Killing Joke

Pylon

Watch the world burn

dB Rating: 9/10

Release Date: October 23rd, 2015
Label:  Spinefarm

Killing Joke has been such a vital creative force in the past decade-plus that it bears mentioning that their musical journey started when disco was culturally relevant and Jimmy Carter was president. What’s more, the Killing Joke that came out of hibernation in 2002 was arguably a better and more aggressive band than the one that recorded our Hall of Fame-certified debut. Like Napalm Death, the elder statesmen of grind, Killing Joke might age, but in no way do they grow stagnant; Pylon, their 16th studio album, is another near-masterpiece and apocalyptic clarion call from the four soothsayers of extreme music.

What makes Pylon different from its predecessor that the somewhat hopeful tone of MMXII is gone. Jaz Coleman reasoned on MMXII that it didn’t matter if there was a catastrophic pole shift, that mankind would somehow endure. He even penned a lovely tribute song to New Zealand. Pylon sees the return of the Jaz Coleman ready to wait out the apocalypse in Iceland, the crazed street prophet and frontman.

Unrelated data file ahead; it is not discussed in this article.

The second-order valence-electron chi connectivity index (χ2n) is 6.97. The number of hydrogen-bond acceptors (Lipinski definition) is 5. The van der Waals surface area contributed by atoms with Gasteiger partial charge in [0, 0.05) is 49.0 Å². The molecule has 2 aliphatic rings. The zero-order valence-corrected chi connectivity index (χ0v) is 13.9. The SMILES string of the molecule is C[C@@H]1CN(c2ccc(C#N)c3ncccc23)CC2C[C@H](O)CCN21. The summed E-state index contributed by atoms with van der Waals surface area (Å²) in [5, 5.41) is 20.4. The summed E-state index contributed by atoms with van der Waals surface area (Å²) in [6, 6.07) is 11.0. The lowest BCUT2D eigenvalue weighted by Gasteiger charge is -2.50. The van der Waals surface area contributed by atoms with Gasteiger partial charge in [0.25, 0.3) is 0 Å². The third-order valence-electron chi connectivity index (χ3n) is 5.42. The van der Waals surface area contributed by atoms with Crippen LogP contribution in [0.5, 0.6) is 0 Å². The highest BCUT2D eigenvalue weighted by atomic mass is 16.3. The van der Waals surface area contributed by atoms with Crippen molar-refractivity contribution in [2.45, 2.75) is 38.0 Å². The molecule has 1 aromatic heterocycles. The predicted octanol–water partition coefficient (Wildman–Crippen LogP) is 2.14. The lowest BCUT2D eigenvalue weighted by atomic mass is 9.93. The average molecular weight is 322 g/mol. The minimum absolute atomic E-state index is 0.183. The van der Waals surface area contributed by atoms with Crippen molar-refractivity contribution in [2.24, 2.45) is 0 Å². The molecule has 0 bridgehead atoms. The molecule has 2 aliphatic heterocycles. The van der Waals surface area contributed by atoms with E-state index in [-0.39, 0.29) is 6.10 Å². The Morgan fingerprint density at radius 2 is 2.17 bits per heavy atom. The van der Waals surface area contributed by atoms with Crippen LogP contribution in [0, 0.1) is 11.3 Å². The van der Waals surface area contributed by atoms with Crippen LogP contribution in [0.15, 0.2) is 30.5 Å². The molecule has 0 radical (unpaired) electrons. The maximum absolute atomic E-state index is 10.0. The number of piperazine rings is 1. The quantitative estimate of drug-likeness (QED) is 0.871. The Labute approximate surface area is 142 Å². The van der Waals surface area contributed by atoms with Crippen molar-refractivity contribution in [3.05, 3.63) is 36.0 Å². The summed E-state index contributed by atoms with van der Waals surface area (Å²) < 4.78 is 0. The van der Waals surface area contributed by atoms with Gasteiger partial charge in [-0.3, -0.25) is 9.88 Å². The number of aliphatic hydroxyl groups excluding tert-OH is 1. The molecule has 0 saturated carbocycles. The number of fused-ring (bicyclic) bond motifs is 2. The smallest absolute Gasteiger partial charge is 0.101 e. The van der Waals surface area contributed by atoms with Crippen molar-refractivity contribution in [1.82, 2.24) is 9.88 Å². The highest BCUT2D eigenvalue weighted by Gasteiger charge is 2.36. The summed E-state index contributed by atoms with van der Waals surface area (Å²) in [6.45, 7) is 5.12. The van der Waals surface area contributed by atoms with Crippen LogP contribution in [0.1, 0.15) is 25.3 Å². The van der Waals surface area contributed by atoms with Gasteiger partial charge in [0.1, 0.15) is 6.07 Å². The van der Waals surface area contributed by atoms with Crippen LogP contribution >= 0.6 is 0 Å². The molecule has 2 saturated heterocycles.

Pylon is a desperate record, more scream than stoic acceptance. “Autonomous Zone” has the same urgency as post-2000 highlights “Asteroid” and “Implant,” with the industrial touches of Hosannas From the Basement of Hell. Youth’s riffs and Coleman’s clean voice mesh perfectly on “Dawn of the Hive,” and “Euphoria” has the fleeting ethereal quality of “Love Like Blood.” Pylon is the perfect marriage of the dystopic leanings of Absolute Dissent, the bluster of their self-titled comeback and the beauty of Night Time. It’s a distillation of all the elements that make Killing Joke special.

The fact that an iconic band like Killing Joke is still playing and performing together with their original lineup is a gift. That they continue to produce music this moving well into the new century is something like divine intervention. Pylon is another masterstroke by one of the best bands of our time. 

—Justin M. Norton
Review originally printed in the December 2015 issue (#134).

Comment